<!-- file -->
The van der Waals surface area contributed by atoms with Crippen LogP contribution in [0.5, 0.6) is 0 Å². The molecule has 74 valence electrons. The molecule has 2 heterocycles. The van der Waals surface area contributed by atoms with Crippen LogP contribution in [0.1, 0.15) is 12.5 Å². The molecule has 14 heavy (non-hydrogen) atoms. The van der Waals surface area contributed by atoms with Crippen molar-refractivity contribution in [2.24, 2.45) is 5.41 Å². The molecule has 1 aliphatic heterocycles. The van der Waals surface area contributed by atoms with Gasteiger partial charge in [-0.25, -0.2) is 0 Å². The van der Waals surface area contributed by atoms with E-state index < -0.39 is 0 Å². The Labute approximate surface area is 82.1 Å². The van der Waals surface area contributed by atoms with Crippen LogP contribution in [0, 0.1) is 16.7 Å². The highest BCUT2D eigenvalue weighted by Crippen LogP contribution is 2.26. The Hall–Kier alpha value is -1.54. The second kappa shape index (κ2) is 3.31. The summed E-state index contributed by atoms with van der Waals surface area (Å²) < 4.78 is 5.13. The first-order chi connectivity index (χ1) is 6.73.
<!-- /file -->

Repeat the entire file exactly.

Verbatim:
The van der Waals surface area contributed by atoms with Crippen LogP contribution in [0.5, 0.6) is 0 Å². The molecule has 74 valence electrons. The molecule has 2 heterocycles. The van der Waals surface area contributed by atoms with Crippen LogP contribution in [0.1, 0.15) is 12.5 Å². The molecule has 14 heavy (non-hydrogen) atoms. The van der Waals surface area contributed by atoms with Crippen molar-refractivity contribution in [2.24, 2.45) is 5.41 Å². The molecule has 1 aliphatic heterocycles. The van der Waals surface area contributed by atoms with Gasteiger partial charge in [-0.25, -0.2) is 0 Å². The van der Waals surface area contributed by atoms with E-state index < -0.39 is 0 Å². The Labute approximate surface area is 82.1 Å². The van der Waals surface area contributed by atoms with Crippen LogP contribution in [0, 0.1) is 16.7 Å². The highest BCUT2D eigenvalue weighted by Crippen LogP contribution is 2.26. The Hall–Kier alpha value is -1.54. The second kappa shape index (κ2) is 3.31. The summed E-state index contributed by atoms with van der Waals surface area (Å²) < 4.78 is 5.13. The first-order chi connectivity index (χ1) is 6.73.